Fundraising events have consistently proven their effectiveness throughout the decades, and are still a worthwhile way to receive donations, but online donation portals have introduced a new way to give and receive. Online giving is the only type of fundraising that has consistently grown within the nonprofit sector. Between the years 2002 and 2011, online giving has increased by as much as 88% (AFP, Blackbaud, Campbell Rinker, Convio, The Center on Philanthropy, Giving USA, & NCCS, 2012). The reason for this upward trend is simple; Online fundraisers broaden the donor pool as well as decrease the amount of money absorbed by the cost of producing a fundraising event.
According to a Pew Research Center study, one in ten adults makes charitable contributions using text messaging (Smith, 2012). No longer is it necessary to attend an event to make a donation. Fundraising events introduce a variety of restrictions. With an event, a potential donor must be available on the event’s date, have reliable transportation, and have a desire to be present in a social setting. There is also an expectation in the amount donated when attending an event. The pressure to donate an amount outside of an individual’s means can deter that potential donor from donating altogether. With online giving, made available by technological services, an individual can donate any amount at any time from anywhere.
Not only does online giving increase the donor pool, but it also decreases the production costs. A fundraising event requires money and volunteers. An average of 20% of the funds raised is absorbed by the fundraiser’s production cost whereas the costs of processing online donations can be as low as 3.5% of the donation amount (Affinity Resources, 2020). The combination of physical fundraising events and online giving increases the overall amount of donations received, as well as opens up the opportunity to hold multiple virtual and physical fundraisers throughout the year. While there will always be a certain charm and excitement to in-person fundraising events, online giving offers nonprofits an accessible and cost-effective additional way to increase donations.
Of course, donations are not all that makeup a nonprofit. In many cases, volunteer work can be much more impactful. Social media and websites can be amazing recruitment tools for those who need volunteers for their organization. Physical recruitment raises limitations similar to the limitations of a fundraising event. With physical recruitment, the pool of potential volunteers depends on how much foot traffic a storefront receives, how many flyers are handed out, and how many announcements are made. Using social media and websites exponentially broadens that pool beyond a nonprofit’s immediate location. With more than half of our nation using social media networking apps, an organization can reach someone who is interested that might not have seen the flyer or perhaps does not even live in the same city (Smith, 2012)!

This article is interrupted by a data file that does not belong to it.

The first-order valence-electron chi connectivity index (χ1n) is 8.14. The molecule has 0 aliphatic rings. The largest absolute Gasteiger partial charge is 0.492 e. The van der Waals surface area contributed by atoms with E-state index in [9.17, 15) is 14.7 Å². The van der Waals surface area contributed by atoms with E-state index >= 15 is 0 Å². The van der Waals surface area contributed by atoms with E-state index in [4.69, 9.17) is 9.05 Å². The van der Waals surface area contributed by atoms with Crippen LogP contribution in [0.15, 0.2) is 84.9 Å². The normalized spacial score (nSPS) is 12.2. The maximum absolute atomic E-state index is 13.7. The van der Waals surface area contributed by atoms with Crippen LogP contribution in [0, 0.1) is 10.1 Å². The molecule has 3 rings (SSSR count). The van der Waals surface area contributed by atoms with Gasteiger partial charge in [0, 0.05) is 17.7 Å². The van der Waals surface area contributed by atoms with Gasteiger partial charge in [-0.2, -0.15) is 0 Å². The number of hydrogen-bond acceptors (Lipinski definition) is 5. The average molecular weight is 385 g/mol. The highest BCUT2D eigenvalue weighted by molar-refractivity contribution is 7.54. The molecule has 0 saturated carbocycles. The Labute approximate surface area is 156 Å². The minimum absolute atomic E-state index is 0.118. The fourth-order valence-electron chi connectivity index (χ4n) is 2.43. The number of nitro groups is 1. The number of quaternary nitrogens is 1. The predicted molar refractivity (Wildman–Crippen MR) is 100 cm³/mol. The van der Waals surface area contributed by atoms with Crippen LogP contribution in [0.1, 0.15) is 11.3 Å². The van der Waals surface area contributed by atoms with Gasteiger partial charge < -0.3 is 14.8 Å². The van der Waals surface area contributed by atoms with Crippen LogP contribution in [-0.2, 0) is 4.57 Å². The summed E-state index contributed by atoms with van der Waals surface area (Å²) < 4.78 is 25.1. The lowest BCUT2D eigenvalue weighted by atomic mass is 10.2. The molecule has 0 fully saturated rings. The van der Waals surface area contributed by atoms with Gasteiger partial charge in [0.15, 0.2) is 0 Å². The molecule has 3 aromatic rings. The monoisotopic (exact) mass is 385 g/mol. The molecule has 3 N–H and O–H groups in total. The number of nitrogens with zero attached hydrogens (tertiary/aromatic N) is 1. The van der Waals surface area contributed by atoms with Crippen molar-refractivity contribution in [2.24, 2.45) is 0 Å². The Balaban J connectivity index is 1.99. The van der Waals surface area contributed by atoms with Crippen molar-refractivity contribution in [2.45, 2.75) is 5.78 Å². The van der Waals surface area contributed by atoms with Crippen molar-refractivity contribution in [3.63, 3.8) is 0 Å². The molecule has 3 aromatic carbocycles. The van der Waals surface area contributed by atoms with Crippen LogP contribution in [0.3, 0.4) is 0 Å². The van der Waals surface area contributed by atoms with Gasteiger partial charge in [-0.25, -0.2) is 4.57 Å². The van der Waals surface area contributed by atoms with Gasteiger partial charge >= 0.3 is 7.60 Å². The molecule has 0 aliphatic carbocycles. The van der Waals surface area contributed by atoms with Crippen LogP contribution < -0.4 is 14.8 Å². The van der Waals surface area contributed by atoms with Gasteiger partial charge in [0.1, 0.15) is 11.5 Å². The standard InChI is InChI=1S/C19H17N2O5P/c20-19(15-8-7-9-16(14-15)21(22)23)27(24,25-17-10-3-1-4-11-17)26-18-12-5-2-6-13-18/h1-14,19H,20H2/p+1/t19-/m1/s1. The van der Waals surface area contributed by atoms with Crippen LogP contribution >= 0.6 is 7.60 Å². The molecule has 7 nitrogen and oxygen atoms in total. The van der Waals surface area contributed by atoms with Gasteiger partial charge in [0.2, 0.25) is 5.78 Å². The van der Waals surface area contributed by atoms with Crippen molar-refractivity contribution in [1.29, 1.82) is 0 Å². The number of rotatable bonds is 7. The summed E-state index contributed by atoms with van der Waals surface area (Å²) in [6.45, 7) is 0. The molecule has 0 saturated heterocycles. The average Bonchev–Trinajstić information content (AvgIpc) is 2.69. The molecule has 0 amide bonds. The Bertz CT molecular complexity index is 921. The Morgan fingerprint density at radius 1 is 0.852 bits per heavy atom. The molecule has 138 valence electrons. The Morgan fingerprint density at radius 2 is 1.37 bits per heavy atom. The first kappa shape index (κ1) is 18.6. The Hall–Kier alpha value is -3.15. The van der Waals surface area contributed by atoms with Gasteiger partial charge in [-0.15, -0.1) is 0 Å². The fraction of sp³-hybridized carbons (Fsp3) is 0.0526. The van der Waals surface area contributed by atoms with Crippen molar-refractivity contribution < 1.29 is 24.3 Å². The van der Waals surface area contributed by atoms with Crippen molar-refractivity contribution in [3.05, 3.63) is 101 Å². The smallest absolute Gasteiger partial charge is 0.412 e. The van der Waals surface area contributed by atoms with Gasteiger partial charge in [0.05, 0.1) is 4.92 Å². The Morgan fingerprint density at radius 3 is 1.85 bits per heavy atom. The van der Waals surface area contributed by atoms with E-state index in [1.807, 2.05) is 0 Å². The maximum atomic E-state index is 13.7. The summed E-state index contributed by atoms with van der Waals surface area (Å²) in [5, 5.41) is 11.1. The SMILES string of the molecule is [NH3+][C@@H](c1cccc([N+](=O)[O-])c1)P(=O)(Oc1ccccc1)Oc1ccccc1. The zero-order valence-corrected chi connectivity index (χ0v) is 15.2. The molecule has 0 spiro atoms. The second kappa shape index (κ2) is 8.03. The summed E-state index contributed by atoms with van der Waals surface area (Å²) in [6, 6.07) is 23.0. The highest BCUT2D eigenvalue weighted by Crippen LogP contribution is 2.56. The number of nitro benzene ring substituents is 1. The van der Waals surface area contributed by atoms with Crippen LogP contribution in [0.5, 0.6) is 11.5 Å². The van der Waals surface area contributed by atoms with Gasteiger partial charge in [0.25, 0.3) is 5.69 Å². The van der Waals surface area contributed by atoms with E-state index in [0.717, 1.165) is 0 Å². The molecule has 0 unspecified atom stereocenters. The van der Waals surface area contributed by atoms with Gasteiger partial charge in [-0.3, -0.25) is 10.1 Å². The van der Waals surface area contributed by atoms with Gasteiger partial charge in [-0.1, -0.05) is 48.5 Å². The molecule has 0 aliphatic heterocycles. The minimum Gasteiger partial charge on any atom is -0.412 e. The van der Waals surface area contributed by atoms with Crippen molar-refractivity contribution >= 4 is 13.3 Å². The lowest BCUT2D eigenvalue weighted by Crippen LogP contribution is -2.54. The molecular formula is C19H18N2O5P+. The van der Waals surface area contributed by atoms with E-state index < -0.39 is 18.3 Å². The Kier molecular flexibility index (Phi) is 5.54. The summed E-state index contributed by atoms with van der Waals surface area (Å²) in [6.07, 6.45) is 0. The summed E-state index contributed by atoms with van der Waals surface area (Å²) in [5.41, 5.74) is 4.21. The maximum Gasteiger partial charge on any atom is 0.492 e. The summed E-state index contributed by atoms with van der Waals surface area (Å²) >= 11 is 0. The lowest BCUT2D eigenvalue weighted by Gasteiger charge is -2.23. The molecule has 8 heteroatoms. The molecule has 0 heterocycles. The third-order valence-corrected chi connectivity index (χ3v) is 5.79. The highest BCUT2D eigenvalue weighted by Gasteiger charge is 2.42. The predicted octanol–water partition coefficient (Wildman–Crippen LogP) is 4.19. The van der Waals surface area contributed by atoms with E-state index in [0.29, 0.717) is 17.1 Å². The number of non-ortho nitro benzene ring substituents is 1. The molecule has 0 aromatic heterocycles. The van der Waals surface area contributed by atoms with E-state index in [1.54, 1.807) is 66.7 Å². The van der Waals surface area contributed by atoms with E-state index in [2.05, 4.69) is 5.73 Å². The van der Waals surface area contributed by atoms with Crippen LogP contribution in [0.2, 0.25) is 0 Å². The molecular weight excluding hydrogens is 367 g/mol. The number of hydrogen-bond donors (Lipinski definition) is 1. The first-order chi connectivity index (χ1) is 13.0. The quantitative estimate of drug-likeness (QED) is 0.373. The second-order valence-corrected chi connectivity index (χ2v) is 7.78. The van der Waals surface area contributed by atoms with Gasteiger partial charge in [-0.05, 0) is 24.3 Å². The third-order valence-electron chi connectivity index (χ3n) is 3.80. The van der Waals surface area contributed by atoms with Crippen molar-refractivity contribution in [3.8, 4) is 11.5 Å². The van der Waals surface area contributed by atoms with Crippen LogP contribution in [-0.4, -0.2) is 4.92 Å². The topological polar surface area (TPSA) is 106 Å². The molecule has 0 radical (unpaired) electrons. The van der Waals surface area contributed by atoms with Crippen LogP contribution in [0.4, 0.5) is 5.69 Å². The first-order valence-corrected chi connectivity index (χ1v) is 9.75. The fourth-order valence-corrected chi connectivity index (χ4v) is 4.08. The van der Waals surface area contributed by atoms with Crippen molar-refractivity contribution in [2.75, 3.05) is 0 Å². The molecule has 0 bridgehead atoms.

Websites can also attract individuals who are specifically looking to volunteer. Offline recruitment relies on the probability that the hundreds of flyers handed out will attract a small number of people interested. Having a website or social media account makes nonprofits visible to people who want to volunteer for that specific cause, increasing the quantity and quality of volunteers.
Furthermore, social media sites are extremely popular among young adults and teenagers. 67% of Instagram users are between the ages of 18-27, and Instagram is the most popular traditional social media network among teenagers (Gramlich, 2019) (Pew Research Center, 2019). Young adults and teenagers are two demographics that are eager to earn volunteer hours for high school and college and have constantly expressed their desire to promote social change. By using social media and websites to recruit these two groups, nonprofits are adding new, young, and eager individuals to their volunteer pool.
The nonprofit sector has come a long way since 1867. Founders, donors, and volunteers now include people beyond just the wealthy philanthropists due to technology’s ability to make activism accessible. Nonprofits who are not taking advantage of social media and websites risk missing out on potential volunteers and donors. Some nonprofits may hesitate to jump on this technology trend due to lack of knowledge and fear of additional costs, but with nonprofits such as OnlineImpacts providing technological services free of cost, there is no reason for nonprofits to remain stuck in 1867.
AFP, Blackbaud, Campbell Rinker, Convio, The Center on Philanthropy, Giving USA, & NCCS. (2012). Nonprofit fundraising study: Covering charitable receipts at the U.S. non- profit organizations in 2011. Retrieved from http:// www.urban.org/publications/1001601.html/
Smith, A. (2012). Cell internet use 2012: Pew Research Center’s Internet & American life project. Retrieved from http:// pewinternet.org/Reports/2012/CellInternet-Use- 2012.aspx/
Affinity Resources. “Cost of Fundraising Costs.” AffrinityResources.com Accessed June 23, 2020. http://www.affinityresources.com/pgs/articles/fundraising_costs.html
Gramlich, John. “10 Facts about Americans and Facebook.” PewResearchCenter.org. Last modified May 16, 2019. Accessed June 23, 2020. https://www.pewresearch.org/fact-tank/2019/05/16/facts-about-americans-and-facebook/.
Pew Research Center. “Social Media Fact Sheet.” PewResearchCenter.org. Last modified June 12, 2019. Accessed June 23, 2020. https://www.pewresearch.org/internet/fact-sheet/social-media/.